Frequently Asked Questions

What is psoriasis?

Psoriasis is a common, chronic, potentially disfiguring disease that affects more than 1.8 million people in the UK and over 100 million worldwide. Psoriasis can occur on any area of the body, at any age. It most commonly affects the scalp, knees, elbows and torso and is equally common in men and women.

Are there different types of psoriasis?

Psoriasis occurs in different forms. The most common form is plaque psoriasis which develops in around 90% of people with psoriasis. Other forms of psoriasis also exist: guttate, inverse, pustular and erythrodermic psoriasis.

Can psoriasis occur at any age?

There are two age ranges when psoriasis typically develops

  • Early onset or Type I psoriasis which develops before the age of 40. This often develops into severe disease
  • Late onset or Type II psoriasis which develops after the age of 40

These are genetically distinct diseases and this has implications on which treatment should be used for each group of patients.

Is there a cure for psoriasis?

There is no cure, but many different treatments, both topical (on the skin) and systemic (throughout the body), can clear psoriasis for periods of time. People often need to try out different treatments before they find one that works for them.

How will I know what treatments are best for me?

Every individual is different which means that the treatment of psoriasis can be a process of trial and error. Many people are able to find a treatment or combination of treatments which work well for them.

PSORT researchers are working to eliminate the need for trial and error prescribing.

How can I get involved in psoriasis research?

There are two main ways in which patients can become involved in psoriasis research:

  1. Actively taking part in clinical research trials for psoriasis
  2. Participating in research user groups which help to inform future research into psoriasis

What is stratified medicine?

Stratified medicine is based on identifying subgroups of patients with distinct mechanisms of disease, or particular responses to treatments. This will enable us to identify and develop treatments that are effective for specific groups of patients.

The aim of stratified medicine is to ensure that the right patient gets the right treatment at the right time.

How might the research being done by PSORT help psoriasis suffers?

The research being done under the PSORT umbrella will help to stratify or group patients according to the mechanisms of disease or their response to treatment.  If clinicians can predict patient responses to individual therapies, they could then personalise treatments for each patient which could lead to better outcomes.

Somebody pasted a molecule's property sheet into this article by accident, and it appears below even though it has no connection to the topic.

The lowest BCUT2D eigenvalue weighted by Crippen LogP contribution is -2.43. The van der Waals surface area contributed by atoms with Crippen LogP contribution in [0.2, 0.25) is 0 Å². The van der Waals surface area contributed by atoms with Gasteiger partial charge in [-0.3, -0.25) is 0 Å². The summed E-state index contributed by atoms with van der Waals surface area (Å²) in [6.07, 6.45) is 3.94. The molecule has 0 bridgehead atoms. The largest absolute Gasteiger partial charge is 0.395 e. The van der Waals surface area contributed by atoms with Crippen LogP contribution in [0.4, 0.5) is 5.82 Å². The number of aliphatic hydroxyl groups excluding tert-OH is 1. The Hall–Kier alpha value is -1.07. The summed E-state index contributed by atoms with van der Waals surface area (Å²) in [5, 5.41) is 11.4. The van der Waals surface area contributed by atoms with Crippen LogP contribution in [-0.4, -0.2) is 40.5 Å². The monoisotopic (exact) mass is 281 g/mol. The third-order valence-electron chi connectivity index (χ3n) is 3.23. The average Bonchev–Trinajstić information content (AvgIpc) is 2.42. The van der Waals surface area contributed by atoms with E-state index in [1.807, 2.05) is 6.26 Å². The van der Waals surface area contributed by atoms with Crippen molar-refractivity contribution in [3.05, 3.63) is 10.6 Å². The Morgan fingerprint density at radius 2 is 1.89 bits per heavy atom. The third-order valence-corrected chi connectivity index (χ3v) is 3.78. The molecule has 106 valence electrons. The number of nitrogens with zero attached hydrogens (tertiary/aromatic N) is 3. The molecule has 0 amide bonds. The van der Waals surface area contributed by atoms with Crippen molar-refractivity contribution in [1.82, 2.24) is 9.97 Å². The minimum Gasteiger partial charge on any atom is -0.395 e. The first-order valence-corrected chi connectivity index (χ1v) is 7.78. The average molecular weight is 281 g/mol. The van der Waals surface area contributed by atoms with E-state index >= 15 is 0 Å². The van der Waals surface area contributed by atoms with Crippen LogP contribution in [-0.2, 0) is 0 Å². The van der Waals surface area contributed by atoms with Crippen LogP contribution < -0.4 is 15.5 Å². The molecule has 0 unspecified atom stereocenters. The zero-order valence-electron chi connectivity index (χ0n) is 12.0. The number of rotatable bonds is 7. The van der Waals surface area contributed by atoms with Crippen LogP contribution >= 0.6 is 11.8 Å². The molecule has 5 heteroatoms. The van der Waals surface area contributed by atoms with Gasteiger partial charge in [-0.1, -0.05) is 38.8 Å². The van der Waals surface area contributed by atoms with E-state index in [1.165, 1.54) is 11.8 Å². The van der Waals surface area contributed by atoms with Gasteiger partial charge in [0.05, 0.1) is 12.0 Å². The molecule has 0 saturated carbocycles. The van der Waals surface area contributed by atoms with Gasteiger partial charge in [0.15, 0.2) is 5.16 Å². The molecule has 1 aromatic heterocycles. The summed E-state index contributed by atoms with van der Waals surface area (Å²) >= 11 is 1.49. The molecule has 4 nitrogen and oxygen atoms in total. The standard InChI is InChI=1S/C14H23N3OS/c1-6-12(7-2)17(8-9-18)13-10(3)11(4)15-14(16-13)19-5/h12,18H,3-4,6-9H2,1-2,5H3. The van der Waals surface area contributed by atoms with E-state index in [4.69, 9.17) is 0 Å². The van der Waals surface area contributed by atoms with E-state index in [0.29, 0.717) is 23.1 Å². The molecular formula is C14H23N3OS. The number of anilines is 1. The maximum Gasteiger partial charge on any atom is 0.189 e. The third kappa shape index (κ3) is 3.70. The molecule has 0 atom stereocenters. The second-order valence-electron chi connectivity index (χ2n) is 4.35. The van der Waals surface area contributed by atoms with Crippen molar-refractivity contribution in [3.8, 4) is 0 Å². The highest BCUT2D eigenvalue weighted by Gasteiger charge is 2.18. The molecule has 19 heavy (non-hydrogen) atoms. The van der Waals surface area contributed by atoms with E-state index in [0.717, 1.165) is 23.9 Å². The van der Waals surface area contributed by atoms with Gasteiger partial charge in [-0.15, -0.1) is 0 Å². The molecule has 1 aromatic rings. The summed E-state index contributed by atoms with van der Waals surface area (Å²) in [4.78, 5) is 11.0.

Is PSORT involved in assessing the financial impact of psoriasis?

The Health Economics expertise within PSORT will help us to specifically address the incremental costs and benefits of a personalised approach to the management of psoriasis.

What is the algorithm to be developed by the PSORT programme?

The algorithm to be developed by PSORT is a tool to help predict patient response to treatment.  This is expected to help clinicians to determine and prescribe the most appropriate treatment option for each patient.

It is hoped that the algorithm might be used for other similar conditions.

What is the British Association of Dermatologists Biologics Interventions Register (BADBIR)?

BADBIR is a UK and Eire observational study, based at the University of Manchester. Its network seeks to assess the long-term safety of biologic treatments for psoriasis and encompasses all major dermatology centres in the UK.

With over 150 hospital sites across the UK and Eire taking part in BADBIR by recruiting participants to join the Register, this has created (arguably) the world’s leading safety registry for patients receiving biologic drugs for psoriasis.

Once a patient has joined BADBIR, they are followed via their dermatologist as BADBIR assesses their clinical details.

How is PSORT involved with the British Association of Dermatologists Biologics Interventions Register (BADBIR)?

PSORT is at the centre of BADBIR. Its research teams use BADBIR data to assess demographic and/or disease specific characteristics for their ability to predict response to various biologics. The PSORT health economics team have also used BADBIR data to determine the current factors that influence the choice of biologic therapy.